Senate Energy Committee Chair Pete Domenici (R-NM) and Senate Majority Leader Bill Frist (R-TN) cut a deal with Sen. Mel Martinez (R-FL) to allow oil drilling in 8 million acres (an area the size of Maryland) off of Florida's Gulf Coast.   The deal is opposed by environmentalists, and Sen. Bill Nelson (D-FL) has not endorsed it.  Sen. Frist wants to bring it to the Senate floor for passage next week, and use procedures to block Senators from offering most energy amendments (to do things like increase investments in renewable energy, require better gas mileage, etc).  We heard a rumor that Senate Minority Leader Harry Reid (D-NV) is working with a handful of Democratic Senators that support the bill (such as Sen. Mary Landrieu D-LA, whose state would receive millions of dollars from the federal treasury under this deal) to grease the way for the bill's passage next week.  This would prevent Democrats from offering amendments that reflect the Democrats energy agenda of investment in renewable energy and efficiency.

The coastal drilling deal is opposed by Sens. Jeff Bingaman (D-NM), Barbara Boxer (D-CA), Frank Lautenberg (D-NJ), and Bob Menendez (D-NJ).

The bottom line is that if true, Reid would cede the debate to the R's, grease the skids for the passage of a Republican coastal drilling bill that Democrats were not allowed to help negotiate, and give vulnerable Republican Senators something to talk about during the August recess when questioned about high gasoline prices.  If true, Reid's actions would  be a win-win-win for Republicans, and a losing proposition for Dems (except for Mary Landrieu).

Pombo on the House side has a bill that is much much worse, and in conference we're going to slagged.  The provisions that Pombo is pushing include environmental wavers and greater incentives for drilling off of other coastal states (like New Jersey).

There's no reason to pass this bill without at least energy efficency amendments proposed by Obama, Cantwell, and Smith.  But the cloture filing is on Monday, which puts the vote on Wednesday, and that's going to prevent any of these amendments from being attached to the bill.  Reid is inexplicably supporting cloture because Bill Nelson thinks he needs this political help.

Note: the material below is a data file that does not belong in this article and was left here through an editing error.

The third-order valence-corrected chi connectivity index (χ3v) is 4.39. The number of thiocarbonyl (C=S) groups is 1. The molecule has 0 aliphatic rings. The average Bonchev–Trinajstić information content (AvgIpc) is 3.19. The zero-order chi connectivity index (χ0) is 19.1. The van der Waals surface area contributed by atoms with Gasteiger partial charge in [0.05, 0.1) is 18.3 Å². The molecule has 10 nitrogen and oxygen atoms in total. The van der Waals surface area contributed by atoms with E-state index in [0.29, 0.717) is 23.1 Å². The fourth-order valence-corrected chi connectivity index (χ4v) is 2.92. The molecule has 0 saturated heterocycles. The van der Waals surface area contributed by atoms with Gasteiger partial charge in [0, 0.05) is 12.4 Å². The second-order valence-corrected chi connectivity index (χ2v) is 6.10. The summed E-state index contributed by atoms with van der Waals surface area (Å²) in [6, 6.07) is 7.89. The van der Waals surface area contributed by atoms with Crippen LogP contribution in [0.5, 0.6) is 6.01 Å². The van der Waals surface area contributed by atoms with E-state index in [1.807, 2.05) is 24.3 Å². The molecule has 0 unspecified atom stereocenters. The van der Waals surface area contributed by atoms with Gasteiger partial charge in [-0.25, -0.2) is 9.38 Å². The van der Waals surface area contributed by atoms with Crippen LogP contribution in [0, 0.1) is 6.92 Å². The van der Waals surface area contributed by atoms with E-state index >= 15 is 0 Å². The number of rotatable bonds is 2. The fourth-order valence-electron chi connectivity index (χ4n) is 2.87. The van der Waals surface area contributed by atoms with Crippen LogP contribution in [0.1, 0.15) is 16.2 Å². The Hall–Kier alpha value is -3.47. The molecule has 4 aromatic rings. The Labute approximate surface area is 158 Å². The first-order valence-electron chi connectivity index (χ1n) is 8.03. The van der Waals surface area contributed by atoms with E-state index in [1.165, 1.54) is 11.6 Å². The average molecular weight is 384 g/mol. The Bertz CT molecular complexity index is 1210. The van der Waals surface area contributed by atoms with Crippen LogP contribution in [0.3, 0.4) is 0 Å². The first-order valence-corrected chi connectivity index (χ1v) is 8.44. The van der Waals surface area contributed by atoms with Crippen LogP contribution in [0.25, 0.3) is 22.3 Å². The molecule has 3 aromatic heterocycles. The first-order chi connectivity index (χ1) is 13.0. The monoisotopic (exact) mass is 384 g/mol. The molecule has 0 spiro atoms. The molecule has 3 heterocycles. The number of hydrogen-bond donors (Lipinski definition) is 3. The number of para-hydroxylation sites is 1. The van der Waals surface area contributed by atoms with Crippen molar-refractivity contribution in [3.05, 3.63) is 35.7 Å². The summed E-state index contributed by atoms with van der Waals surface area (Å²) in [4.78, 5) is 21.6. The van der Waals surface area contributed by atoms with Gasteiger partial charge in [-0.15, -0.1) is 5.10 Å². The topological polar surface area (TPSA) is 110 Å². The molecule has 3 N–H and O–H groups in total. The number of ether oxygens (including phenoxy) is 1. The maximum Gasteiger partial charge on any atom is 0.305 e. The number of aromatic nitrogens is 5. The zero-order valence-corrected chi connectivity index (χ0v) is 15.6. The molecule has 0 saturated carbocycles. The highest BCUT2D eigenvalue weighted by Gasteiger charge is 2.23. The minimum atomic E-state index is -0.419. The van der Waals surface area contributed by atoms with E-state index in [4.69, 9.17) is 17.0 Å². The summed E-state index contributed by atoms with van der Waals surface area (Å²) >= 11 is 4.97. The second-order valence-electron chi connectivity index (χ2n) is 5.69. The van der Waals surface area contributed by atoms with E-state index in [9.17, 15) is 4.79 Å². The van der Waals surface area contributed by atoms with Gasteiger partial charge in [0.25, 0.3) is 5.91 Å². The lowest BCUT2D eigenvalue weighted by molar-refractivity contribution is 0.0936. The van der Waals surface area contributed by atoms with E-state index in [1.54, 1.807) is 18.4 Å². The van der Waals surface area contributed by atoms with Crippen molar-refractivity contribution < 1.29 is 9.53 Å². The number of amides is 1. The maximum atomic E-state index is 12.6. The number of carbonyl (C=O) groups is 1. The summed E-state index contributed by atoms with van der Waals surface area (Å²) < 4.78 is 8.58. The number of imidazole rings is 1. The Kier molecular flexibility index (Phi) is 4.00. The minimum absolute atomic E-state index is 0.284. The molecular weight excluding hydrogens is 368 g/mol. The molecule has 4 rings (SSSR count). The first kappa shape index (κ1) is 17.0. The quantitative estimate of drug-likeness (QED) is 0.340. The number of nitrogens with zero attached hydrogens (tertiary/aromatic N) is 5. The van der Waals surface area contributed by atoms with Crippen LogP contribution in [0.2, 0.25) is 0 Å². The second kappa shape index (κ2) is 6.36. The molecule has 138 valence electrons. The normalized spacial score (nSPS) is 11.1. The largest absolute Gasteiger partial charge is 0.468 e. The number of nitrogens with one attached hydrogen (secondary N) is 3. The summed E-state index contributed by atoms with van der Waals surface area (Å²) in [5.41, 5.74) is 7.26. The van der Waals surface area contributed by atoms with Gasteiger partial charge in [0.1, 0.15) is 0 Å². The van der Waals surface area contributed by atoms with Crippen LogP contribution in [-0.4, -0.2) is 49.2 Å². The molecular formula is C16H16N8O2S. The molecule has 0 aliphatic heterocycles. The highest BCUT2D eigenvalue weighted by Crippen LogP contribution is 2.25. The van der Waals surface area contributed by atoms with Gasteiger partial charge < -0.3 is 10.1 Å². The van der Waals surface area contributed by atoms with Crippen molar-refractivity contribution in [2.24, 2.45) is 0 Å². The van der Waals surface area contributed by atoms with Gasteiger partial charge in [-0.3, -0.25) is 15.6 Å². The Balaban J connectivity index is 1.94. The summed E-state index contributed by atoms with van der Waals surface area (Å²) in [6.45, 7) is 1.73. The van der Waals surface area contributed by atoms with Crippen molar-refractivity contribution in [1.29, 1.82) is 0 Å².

There's literally no reason to pass this bill.  Zero.  There's a clean version that could be passed in a different bill proposed by Pete Dominici, Republican Chair of the Energy Committee.  This bill is awful, just awful, and the effects are irreversible.

Democratic Senators should absolutely vote against cloture on this and push to get energy efficiency amendments in the bill.  It's literally the least they can do.  And while I sympathize with Reid, the political calculations here are stupid.  Harris is not going to hurt Nelson in Florida.  She just isn't.  It's a friggin safe seat and Nelson has more money than anyone.

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Deep sea drilling: Senate GOP have a plan

When last I mentioned it, HR 4671, the Deep Ocean Energy Resources Act, had just passed the House.

Now, it seems, the GOP Senate leadership have put together a compromise acceptable (they hope) to GOP senators limiting the drilling to 8 million acres in Lease Area 181 (in the east of the Gulf of Mexico) and 6.3 million acres to the south of 181, providing for an exclusion zone in the area within 125 miles of the Florida coast and tipping 37.5% of royalties from the new zone into the greedy mitts of the coastal states.

Of course, the Video Doctor is still short of 60 for cloture, even if Bill Nelson joins Miz Landrieu in supporting the motion. But, if he makes it, the choice for House GOP will be an interesting one: